Buck research may provide missing link in search for Parkinson's disease therapeutics
Largest collection of induced pluripotent stem cell lines and related genomic assays from Parkinson’s patients provide a disease model which will be available to researchers world-wide
May 17, 2016/Novato, California: Parkinson’s disease (PD), a chronic, progressive and devastating neurodegenerative motor disease affecting as many as one million Americans, is complex. Its causes likely include a combination of genetic, environmental and other lifestyle factors that influence gene expression. While progress has been made, a fundamental understanding of how the disease develops on the molecular level is still lacking, due in large part because there is no good way to model the disease. Research from the Buck Institute is poised to change that. Buck Institute faculty Xianmin Zeng, PhD, has derived 10 induced pluripotent stem cells (iPSC) lines from PD patients and is in the process of depositing those lines along with a wealth of related genomic information about them into an NIH-approved facility for use by the larger research community. Details about the iPSC lines will publish in PLOS One on Wednesday, May 18.
“We think this is the largest collection of patient-derived lines generated at an academic institute,” said Zeng, who is also developing a stem cell replacement therapy for PD. “We believe the lines and the datasets we have generated from them will be a valuable resource for use in modeling PD and for the development of new therapeutics.” Given the aging of the population and the fact that current therapies only address symptoms, the need for a relevant disease model for PD is urgent. Affected neurons cannot be obtained from PD patients (except for post-mortem tissue which has limited value) and Zeng says animal studies, while valuable often provide an inadequate representation of what occurs in human patients.
The iPSCs were made from skin cells donated by PD patients carrying the most common mutations linked to the disease: SNCA, LRRK2, PARK2 and GBA. Using an integration-free method which minimized genomic alteration, the cells were reprogrammed to behave like embryonic stem cells and then were coaxed into becoming dopaminergic neurons, the nerve cells affected in PD. Whole genome expression analysis was done at each stage of differentiation.
“This work combined with dozens of other control, isogenic and reporter iPSC lines developed by Dr. Zeng will enable researchers to model PD in a dish,” said Brian Kennedy, PhD, Buck Institute President and CEO. “Her work, which we are extremely proud of, will help researchers dissect how genes interact with each other to cause PD, and assist scientists to better understand what experimental drugs are doing at the molecular level to decide what drugs to use based on mutations.”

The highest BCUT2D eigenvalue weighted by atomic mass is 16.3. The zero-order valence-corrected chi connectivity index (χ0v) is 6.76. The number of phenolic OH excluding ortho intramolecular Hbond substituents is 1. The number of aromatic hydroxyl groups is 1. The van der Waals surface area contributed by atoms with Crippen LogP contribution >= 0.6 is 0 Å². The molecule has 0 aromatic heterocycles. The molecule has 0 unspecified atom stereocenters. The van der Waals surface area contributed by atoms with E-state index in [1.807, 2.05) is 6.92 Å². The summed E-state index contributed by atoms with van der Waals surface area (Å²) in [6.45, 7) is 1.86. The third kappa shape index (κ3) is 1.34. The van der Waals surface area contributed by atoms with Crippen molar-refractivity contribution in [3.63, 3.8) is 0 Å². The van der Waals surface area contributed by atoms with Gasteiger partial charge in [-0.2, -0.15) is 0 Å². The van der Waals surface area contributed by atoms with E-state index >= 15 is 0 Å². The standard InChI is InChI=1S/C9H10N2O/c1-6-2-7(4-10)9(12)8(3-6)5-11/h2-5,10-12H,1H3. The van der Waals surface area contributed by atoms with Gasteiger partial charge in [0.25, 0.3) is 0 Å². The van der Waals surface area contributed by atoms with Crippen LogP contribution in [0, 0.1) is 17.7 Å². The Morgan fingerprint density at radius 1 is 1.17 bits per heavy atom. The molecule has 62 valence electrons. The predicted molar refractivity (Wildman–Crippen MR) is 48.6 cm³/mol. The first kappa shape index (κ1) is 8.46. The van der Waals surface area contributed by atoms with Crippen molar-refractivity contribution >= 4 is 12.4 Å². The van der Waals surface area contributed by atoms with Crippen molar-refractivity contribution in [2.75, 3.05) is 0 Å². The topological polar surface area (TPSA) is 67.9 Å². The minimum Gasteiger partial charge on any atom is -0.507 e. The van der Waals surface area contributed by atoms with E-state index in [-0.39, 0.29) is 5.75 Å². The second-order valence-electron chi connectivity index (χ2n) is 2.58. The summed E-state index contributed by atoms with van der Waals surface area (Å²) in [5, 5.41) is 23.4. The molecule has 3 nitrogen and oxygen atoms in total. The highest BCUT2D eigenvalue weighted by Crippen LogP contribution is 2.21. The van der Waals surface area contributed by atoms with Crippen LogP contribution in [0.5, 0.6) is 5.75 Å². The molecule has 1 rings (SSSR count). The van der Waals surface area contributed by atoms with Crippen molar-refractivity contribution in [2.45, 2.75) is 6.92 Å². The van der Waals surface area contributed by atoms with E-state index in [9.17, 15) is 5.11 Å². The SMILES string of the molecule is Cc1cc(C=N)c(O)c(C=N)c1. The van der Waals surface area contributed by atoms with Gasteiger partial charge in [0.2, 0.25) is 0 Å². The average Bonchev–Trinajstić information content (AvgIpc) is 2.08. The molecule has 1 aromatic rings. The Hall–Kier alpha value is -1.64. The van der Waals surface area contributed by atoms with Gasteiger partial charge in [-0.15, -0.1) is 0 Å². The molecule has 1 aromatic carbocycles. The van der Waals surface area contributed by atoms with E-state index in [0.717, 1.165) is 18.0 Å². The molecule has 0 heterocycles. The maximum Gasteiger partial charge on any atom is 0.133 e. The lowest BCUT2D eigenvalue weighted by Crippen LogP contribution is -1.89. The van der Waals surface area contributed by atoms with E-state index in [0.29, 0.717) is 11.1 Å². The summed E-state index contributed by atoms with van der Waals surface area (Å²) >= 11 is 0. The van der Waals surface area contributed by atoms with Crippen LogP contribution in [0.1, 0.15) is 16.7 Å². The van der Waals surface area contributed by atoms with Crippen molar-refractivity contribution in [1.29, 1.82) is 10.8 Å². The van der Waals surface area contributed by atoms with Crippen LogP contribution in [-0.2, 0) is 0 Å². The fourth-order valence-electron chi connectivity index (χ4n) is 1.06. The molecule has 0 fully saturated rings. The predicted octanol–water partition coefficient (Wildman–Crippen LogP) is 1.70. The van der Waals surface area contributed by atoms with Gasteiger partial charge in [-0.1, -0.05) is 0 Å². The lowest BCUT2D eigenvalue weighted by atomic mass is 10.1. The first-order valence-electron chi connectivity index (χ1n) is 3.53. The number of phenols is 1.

In addition to aiding drug development Zeng hopes the cell lines will also be used to develop biomarkers of PD that would enable the identification of patients at risk prior to the onset of the disease.
Citation: Derivation, characterization, and neural differentiation of integration-free induced pluripotent stem cell lines from Parkinson’s disease patients carrying SNCA, LRRK2, PARK2 and GBA mutations
Other Buck researchers involved in the study include Olga Momcilovic, Renuka Sivapatham, Tal R. Oron, and Sean Mooney. Other collaborators include Morten Meyer, University of Southern Denmark, Odense, Denmark and Mahendra S. Rao, NxCell Science, Novato, CA. This work was supported in part by grants from the California Institute for Regenerative Medicine (CIRM), TG2-01155 and CL1-00501-1 and National Institutes of Health grant 1R43ES023522-01
About the Buck Institute for Research on Aging
The Buck Institute is the U.S.’s first independent research organization devoted to Geroscience – focused on the connection between normal aging and chronic disease. Based in Novato, CA, The Buck is dedicated to extending “Healthspan”, the healthy years of human life and does so utilizing a unique interdisciplinary approach involving laboratories studying the mechanisms of aging and those focused on specific diseases. Buck scientists strive to discover new ways of detecting, preventing and treating age-related diseases such as Alzheimer’s and Parkinson’s, cancer, cardiovascular disease, macular degeneration, osteoporosis, diabetes and stroke. In their collaborative research, they are supported by the most recent developments in genomics, proteomics, bioinformatics and stem cell technologies. For more information: www.thebuck.org